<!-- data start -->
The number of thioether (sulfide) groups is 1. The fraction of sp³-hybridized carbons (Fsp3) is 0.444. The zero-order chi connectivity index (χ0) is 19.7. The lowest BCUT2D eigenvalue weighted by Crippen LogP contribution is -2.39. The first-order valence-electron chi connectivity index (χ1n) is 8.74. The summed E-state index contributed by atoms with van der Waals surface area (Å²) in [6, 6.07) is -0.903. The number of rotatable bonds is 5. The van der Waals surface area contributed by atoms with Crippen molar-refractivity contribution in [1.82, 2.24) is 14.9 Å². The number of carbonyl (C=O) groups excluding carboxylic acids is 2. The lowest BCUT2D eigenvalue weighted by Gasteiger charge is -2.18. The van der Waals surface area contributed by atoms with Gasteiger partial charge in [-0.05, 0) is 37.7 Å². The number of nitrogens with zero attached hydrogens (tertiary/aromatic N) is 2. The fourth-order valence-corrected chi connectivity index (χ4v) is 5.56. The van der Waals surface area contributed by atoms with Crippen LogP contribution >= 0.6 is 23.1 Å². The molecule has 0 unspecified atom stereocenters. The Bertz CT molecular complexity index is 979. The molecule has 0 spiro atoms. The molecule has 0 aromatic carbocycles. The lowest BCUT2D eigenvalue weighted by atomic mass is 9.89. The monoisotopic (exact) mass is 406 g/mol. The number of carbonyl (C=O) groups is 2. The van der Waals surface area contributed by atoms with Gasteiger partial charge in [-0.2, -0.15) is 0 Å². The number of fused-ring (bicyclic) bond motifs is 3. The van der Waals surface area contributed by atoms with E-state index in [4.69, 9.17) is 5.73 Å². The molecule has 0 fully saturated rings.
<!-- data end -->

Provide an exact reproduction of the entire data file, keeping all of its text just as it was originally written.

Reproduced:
The number of thioether (sulfide) groups is 1. The fraction of sp³-hybridized carbons (Fsp3) is 0.444. The zero-order chi connectivity index (χ0) is 19.7. The lowest BCUT2D eigenvalue weighted by Crippen LogP contribution is -2.39. The first-order valence-electron chi connectivity index (χ1n) is 8.74. The summed E-state index contributed by atoms with van der Waals surface area (Å²) in [6, 6.07) is -0.903. The number of rotatable bonds is 5. The van der Waals surface area contributed by atoms with Crippen molar-refractivity contribution in [1.82, 2.24) is 14.9 Å². The number of carbonyl (C=O) groups excluding carboxylic acids is 2. The lowest BCUT2D eigenvalue weighted by Gasteiger charge is -2.18. The van der Waals surface area contributed by atoms with Gasteiger partial charge in [-0.05, 0) is 37.7 Å². The number of nitrogens with zero attached hydrogens (tertiary/aromatic N) is 2. The fourth-order valence-corrected chi connectivity index (χ4v) is 5.56. The van der Waals surface area contributed by atoms with Crippen LogP contribution >= 0.6 is 23.1 Å². The molecule has 0 unspecified atom stereocenters. The Bertz CT molecular complexity index is 979. The molecule has 0 spiro atoms. The molecule has 0 aromatic carbocycles. The lowest BCUT2D eigenvalue weighted by atomic mass is 9.89. The monoisotopic (exact) mass is 406 g/mol. The number of carbonyl (C=O) groups is 2. The van der Waals surface area contributed by atoms with Gasteiger partial charge in [-0.2, -0.15) is 0 Å². The number of fused-ring (bicyclic) bond motifs is 3. The van der Waals surface area contributed by atoms with E-state index in [4.69, 9.17) is 5.73 Å². The molecule has 0 fully saturated rings.